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President of the Ghana Union of Traders Association (GUTA), Dr Joseph Obeng has shockingly revealed that majority of the goods locked up at the Nigerian border do not belong to Ghanaian traders as speculated.
According to him, the goods stuck at the border were for Nigerian businesses who were importing goods from Ghanaian traders, hence, Nigerians are the most affected for the action taken by their government.
Explaining why GUTA complained about the issue in the heat of the moment, he averred that his members were caught unawares by the sudden closure of the border, leading to GUTA members who were in Nigeria to conduct business getting stranded in the West African country.
In a phone interview with GhanaWeb’s Ernestina Serwaa Asante, Dr Joseph Obeng said “the truth of the matter is, those goods do not belong to Ghanaians, those goods are goods that have actually been purchased from Ghana to Nigerians by Nigerians themselves. They are the victims, that’s why the goods have been there all this time”.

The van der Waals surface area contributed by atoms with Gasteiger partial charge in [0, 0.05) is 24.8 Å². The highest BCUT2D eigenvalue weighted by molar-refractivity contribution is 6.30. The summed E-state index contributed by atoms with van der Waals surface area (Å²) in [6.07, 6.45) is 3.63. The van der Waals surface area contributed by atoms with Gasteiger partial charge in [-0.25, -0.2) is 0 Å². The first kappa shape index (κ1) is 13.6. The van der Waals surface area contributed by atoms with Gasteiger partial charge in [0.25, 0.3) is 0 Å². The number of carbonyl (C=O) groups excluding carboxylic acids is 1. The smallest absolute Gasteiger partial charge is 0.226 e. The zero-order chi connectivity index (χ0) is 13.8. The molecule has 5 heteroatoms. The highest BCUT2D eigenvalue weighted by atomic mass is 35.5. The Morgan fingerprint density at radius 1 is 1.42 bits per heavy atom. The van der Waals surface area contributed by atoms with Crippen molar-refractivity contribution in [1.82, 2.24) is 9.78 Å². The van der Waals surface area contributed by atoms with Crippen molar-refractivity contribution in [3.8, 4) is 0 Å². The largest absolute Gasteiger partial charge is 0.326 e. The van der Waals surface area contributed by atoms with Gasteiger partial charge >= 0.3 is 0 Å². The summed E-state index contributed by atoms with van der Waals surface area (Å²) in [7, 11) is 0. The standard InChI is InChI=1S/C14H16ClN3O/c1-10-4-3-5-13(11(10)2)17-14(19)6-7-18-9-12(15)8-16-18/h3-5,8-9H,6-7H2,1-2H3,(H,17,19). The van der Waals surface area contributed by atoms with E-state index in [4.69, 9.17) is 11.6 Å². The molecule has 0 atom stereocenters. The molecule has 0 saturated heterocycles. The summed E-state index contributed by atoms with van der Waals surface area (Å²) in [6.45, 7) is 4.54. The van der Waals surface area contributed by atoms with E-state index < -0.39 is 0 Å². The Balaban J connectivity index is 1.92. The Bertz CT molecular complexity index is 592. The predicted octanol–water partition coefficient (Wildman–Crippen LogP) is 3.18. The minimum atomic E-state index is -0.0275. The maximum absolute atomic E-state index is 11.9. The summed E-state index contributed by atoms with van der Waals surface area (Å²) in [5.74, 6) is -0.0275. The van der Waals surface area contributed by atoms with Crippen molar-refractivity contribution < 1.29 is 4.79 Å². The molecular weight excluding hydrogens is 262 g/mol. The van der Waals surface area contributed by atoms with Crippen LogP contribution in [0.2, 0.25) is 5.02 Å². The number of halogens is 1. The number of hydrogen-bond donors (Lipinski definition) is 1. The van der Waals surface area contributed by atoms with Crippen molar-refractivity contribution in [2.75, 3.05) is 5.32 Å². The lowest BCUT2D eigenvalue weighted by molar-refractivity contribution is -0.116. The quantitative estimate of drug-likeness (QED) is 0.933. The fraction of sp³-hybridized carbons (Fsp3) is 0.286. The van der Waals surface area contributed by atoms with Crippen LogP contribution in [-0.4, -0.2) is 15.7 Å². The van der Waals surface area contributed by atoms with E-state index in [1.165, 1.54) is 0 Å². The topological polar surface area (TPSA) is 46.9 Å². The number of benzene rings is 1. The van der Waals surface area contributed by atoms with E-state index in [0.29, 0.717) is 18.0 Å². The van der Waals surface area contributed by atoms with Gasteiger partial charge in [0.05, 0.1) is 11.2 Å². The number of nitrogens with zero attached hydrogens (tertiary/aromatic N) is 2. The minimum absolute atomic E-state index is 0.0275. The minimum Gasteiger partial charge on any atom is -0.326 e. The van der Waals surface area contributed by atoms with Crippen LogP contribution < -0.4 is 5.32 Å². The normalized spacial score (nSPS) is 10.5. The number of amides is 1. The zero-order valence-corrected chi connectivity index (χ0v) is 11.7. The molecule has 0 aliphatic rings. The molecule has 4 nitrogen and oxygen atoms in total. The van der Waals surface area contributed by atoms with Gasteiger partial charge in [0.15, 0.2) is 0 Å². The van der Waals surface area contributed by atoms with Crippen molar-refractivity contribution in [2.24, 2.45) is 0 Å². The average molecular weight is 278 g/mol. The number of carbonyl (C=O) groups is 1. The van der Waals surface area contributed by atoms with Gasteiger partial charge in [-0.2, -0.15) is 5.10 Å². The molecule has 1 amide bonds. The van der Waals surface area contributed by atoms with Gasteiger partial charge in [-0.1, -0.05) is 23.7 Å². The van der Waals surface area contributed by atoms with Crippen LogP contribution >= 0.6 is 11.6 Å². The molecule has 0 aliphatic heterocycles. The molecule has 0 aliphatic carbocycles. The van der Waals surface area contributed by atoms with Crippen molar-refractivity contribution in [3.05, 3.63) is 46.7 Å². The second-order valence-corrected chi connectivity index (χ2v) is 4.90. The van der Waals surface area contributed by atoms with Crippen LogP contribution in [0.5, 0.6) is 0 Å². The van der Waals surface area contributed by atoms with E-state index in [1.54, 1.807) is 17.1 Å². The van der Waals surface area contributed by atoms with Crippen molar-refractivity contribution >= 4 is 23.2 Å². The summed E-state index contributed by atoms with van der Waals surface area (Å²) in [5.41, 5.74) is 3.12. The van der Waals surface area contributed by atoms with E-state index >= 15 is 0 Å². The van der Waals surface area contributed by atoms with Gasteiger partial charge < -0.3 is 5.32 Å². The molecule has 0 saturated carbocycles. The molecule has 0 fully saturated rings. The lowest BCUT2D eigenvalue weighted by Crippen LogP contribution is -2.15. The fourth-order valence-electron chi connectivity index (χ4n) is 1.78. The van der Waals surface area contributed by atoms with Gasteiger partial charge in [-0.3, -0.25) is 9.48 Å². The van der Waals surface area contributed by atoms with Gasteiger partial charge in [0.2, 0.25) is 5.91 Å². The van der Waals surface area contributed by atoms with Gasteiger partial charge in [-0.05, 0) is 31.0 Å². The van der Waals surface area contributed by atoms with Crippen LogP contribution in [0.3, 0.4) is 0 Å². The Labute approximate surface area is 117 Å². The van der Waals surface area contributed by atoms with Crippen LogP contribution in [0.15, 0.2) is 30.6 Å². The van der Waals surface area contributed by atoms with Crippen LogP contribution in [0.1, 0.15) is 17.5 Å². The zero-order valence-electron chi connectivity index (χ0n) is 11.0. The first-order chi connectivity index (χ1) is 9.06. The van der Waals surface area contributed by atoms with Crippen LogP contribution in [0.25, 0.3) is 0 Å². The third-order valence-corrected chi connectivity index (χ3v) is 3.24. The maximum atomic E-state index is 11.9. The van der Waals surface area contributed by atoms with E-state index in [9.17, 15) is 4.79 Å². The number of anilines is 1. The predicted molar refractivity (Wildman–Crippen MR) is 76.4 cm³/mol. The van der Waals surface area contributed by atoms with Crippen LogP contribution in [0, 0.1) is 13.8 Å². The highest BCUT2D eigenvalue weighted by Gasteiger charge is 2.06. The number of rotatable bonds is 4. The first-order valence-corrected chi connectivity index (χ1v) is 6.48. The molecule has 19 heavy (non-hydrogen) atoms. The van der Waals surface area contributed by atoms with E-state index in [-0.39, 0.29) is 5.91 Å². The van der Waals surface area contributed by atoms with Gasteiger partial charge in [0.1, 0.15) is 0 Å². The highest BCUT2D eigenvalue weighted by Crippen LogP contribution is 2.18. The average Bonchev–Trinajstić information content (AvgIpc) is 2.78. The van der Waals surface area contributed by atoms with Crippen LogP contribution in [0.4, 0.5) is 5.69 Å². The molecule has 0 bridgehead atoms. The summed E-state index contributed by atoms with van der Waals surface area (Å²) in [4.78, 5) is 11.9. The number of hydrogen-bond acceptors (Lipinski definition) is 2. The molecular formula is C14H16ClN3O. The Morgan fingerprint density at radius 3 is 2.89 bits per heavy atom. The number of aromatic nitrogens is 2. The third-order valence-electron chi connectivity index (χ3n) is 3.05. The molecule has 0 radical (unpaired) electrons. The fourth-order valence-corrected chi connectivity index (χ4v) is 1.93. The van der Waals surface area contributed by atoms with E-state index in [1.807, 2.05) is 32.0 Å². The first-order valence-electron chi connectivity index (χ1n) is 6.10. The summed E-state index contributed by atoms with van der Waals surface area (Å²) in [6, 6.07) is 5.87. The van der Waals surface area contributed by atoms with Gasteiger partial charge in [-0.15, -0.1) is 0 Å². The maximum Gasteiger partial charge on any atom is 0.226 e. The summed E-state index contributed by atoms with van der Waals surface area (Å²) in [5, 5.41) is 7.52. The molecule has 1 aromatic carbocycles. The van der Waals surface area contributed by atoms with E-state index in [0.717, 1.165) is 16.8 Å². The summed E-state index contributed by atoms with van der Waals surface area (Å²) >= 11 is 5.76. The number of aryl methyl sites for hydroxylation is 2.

Speaking on the compensation these traders were to receive from the government of Ghana, Dr Obeng intimated that government is merely mitigating the financial burden of GUTA members who had some of their items stolen during their stay at the border. They are also being compensated for the several weeks spent at the border in the attempt to cross the border.
According to Dr Obeng, the government of Ghana is not reimbursing or compensating any GUTA member for the goods they were to deliver to their Nigerians clienteles.
He professed that the Nigerian government would soon open its borders after citizens begin to have a feel of the ripple effect on them.
“They will open the border not under the pressure of the West African countries, but they will open it under the pressure of their own citizens who are suffering from the fatal effect of the closure,” he said.
Ghanaian traders have spotted new trading hubs in other countries and are no longer trading in Nigeria, he said.
It would be recalled that the Nigerian government in August last year closed its borders to Benin and by extension, other West African countries, as part of measures to prevent the smuggling of cheap goods and weapons into the country.
The blockade had a ripple effect on trade in the West African sub-region; compelling some to use alternative routes for their exports.
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